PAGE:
John Wick never had to go as hard as it does, but it continues to anyway with a deep respect for its bonkers world building, its characters, its dogs, its action and its indulgent, decadent runtime with the arcade-inspired Chapter 4.
There are some skeleton tattoos, but nothing too spooky. Countless folks begin their journeys towards skeletonhood
My VHS cover pull-quote: “When he’s done murdering everyone, John Wick should open a dog rescue.”
“Well hold on, I thought we were having a conversation here.”
There are no human skeletons in M3GAN, but there are robot, Terminator-esque humanoid skeletons, which we can count. Also, it’s a fine, darkly comic rendition of Chucky mixed with AI gone horribly wrong in ways that would have been obvious to anyone but the characters in the movie, all told with the wonder of a screwed up child.
My VHS cover pull-quote: “The film does surprisingly little to set up the Battle Angel Alita vs Chucky vs M3GAN crossover film that we know is coming.
There are various instances skeleton imagery and one character who becomes a skeleton in Puss in Boots: The Last Wish. Also, it’s a kinetic quest western that recaptures some of that Shrek 2 magic in the franchise and provides yet another gorgeous showcase for DreamWorks’ new, superior, and anime-inspired 2D/3D animation style.
My VHS cover pull-quote: “The connections to Shrek are more concrete than in the last one, to say the least, so perhaps Shrek 5 is looming on the horizon. Sorry, I mean 5hrek
James Cameron pulls Moby Dick, Free Willy, and Chrono Cross philosophy into his sci-fantasy Fern Gully sandbox spectacle, descending back into the depths of the ocean where he belongs to tell an effective, safe story about family that looks fantastic.
Avatar: The Way of Water has only ONE skeleton, but it’s the best looking computer generated, high frame rate skeleton you’ll ever see.
My VHS cover pull-quote: “The indelible cultural footprint left by the first Avatar is people saying the first Avatar hasn’t left any indelible cultural footprint.”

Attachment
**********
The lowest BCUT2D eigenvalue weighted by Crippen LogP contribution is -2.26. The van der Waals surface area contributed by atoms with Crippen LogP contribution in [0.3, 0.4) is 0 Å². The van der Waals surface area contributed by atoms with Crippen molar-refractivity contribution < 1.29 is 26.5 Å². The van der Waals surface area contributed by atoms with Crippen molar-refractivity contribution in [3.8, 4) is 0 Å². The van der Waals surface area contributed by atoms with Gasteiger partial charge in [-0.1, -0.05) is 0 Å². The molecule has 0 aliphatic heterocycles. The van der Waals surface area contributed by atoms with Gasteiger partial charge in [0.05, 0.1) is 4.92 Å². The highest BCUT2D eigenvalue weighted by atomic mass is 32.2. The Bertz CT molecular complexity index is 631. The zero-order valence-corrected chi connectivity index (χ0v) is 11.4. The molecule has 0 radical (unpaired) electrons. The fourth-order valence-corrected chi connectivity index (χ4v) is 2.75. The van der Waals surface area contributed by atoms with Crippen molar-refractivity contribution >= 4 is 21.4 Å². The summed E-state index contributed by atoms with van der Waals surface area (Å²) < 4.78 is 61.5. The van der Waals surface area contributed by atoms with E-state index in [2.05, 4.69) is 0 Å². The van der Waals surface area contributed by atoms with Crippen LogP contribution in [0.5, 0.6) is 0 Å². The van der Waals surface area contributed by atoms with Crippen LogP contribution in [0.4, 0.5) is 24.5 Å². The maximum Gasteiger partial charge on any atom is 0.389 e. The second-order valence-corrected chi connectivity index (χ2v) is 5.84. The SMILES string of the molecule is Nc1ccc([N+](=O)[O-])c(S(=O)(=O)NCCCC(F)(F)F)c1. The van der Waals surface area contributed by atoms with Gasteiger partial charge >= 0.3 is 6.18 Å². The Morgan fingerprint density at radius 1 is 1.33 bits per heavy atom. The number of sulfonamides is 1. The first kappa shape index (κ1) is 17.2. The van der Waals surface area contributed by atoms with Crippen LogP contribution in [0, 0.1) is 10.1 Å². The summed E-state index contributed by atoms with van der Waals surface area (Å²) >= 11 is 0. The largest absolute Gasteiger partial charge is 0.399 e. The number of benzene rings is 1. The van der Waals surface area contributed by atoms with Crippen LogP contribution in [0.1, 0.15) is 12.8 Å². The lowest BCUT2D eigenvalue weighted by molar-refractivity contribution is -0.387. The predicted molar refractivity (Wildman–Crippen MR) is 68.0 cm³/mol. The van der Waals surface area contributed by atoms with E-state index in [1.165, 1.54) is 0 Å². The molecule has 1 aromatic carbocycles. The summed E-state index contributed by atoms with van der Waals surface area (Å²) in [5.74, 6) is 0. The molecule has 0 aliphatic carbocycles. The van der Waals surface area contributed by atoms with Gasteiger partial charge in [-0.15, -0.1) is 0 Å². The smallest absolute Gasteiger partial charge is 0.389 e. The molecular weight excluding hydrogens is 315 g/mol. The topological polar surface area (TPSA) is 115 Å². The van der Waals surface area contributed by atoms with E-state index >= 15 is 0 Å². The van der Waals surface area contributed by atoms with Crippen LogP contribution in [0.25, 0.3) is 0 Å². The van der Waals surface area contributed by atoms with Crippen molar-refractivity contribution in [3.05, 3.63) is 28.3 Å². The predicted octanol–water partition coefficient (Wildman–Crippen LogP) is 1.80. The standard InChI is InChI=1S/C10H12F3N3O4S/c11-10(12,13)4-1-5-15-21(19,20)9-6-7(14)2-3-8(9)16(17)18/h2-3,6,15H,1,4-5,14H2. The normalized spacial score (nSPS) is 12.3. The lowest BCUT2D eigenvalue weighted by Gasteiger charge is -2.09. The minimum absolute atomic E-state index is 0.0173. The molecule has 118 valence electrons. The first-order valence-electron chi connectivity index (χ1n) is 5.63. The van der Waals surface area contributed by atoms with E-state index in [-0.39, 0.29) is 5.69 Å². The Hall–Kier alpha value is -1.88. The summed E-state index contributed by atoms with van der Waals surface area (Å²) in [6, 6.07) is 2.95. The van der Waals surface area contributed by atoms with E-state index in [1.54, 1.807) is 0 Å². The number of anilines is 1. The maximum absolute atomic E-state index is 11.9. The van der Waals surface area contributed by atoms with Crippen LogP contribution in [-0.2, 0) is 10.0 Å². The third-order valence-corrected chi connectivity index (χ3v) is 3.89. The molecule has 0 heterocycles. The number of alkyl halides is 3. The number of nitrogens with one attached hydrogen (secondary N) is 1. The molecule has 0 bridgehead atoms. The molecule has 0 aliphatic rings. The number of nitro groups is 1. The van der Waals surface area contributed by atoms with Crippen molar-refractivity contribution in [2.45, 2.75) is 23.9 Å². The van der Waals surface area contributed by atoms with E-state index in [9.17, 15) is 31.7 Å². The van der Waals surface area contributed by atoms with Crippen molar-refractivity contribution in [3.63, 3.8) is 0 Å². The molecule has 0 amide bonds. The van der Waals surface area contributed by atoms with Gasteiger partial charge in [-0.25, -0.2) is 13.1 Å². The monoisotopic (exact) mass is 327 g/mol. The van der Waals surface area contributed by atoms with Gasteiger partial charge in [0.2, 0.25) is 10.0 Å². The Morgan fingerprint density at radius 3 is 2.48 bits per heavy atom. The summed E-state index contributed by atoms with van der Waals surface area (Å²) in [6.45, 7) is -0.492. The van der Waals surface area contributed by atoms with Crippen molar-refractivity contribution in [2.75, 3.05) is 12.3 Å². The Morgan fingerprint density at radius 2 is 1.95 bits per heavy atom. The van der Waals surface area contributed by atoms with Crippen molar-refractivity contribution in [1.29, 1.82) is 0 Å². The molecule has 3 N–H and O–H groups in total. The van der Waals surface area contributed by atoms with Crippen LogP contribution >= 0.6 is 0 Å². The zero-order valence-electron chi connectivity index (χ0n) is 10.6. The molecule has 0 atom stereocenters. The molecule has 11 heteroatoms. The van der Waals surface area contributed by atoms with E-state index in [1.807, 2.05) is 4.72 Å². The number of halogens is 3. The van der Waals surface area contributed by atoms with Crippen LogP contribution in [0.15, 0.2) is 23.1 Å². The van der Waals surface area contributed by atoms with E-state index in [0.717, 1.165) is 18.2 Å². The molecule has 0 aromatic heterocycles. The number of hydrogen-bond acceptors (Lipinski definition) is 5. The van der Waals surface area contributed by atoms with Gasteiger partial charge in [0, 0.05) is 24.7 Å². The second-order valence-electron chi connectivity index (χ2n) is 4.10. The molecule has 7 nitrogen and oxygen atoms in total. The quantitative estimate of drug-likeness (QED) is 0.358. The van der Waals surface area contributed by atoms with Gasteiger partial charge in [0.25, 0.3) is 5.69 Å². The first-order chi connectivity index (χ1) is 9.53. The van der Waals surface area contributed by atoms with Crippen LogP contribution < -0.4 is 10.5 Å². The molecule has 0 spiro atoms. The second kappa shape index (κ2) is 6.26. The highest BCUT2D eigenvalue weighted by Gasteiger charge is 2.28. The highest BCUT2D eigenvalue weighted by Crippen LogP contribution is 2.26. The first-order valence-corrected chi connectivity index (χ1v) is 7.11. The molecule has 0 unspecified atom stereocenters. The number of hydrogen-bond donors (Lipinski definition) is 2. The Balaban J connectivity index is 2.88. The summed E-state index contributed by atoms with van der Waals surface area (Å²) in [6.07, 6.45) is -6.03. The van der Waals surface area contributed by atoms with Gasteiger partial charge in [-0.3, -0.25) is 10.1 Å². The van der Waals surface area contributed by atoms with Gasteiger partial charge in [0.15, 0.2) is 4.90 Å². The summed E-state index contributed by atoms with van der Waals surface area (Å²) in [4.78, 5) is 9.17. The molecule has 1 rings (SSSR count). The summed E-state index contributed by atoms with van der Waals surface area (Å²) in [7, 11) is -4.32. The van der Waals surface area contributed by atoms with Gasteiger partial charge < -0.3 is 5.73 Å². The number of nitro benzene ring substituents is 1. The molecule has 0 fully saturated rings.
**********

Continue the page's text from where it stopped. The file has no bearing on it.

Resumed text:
There are no skeletons in Glass Onion: A Knives Out Mystery.
A bigger, slightly broader yet still clever variation of the original, itself a variation of the Agatha Christie form, which is itself a variation of a variation on a variation, etc. etc. layers and onions. Daniel Craig is once again a fountain of put-on southern hokum.
My VHS cover pull-quote: “The setting and some of the shots of it are so James Bond it just had to be on purpose. Also, Angela Lansbury (spoiler) plays Among Us. It may have been the last thing she did before passing.”
A considerate, political potboiler honoring the brilliant shadow that stands over it. A refreshing pivoted superhero origin story. The Furious 7 of the MCU.
My VHS cover pull-quote: “The opening sequence is some of the most emotional and sneakily meta filmmaking that I’ve seen in a long while. I can’t imagine we’ll ever achieve the heights of emotion present in the first ten minutes in the MCU ever again. It is powerful, for it is born from the connections we make between fiction and reality.”
“You put peace out in the world, you get peace back.”
A high-speed, creative force of anime energy with chill shades of Carpenter’s Big Trouble in Little China. A bottle actioner of memorable characters, Chekov’s Guns and a welcome reverence for Thomas the Tank Engine.
My VHS cover pull-quote:“The Lost City / Bullet Train Cinematic Universe begins here.”
Thor: Love & Thunder is lovable and… thunderable? It rides those good time Ragnarok vibes and adds some emotional tonal shifts to tell a story about reconnection and the care we demand of and give to others. Above all else, Natalie Portman (and Jane Foster) gets the superhero story she deserves as The Mighty Thor and the villain is a sympathetic, creepifying Christian Bale. I just wanted more of him.
My VHS cover pull-quote: “I liked it when the giant goats screamed.”
Skeleton count: 0 human skeletons, but one big alien skeleton that probably counts as like 7 human skeletons
A Force Awakens style adventure to cap off a series rather than begin it. A blatant and unashamed appeal to our nostalgia, our thoughts and concerns made meta through Ian Malcolm’s golden voice. Dinosaurs dinosaur.
My VHS cover pull-quote: “All we needed was Dennis Nedry’s howling ghost exacting revenge on Dodgson to make this thing perfect. Was Wayne Knight busy?”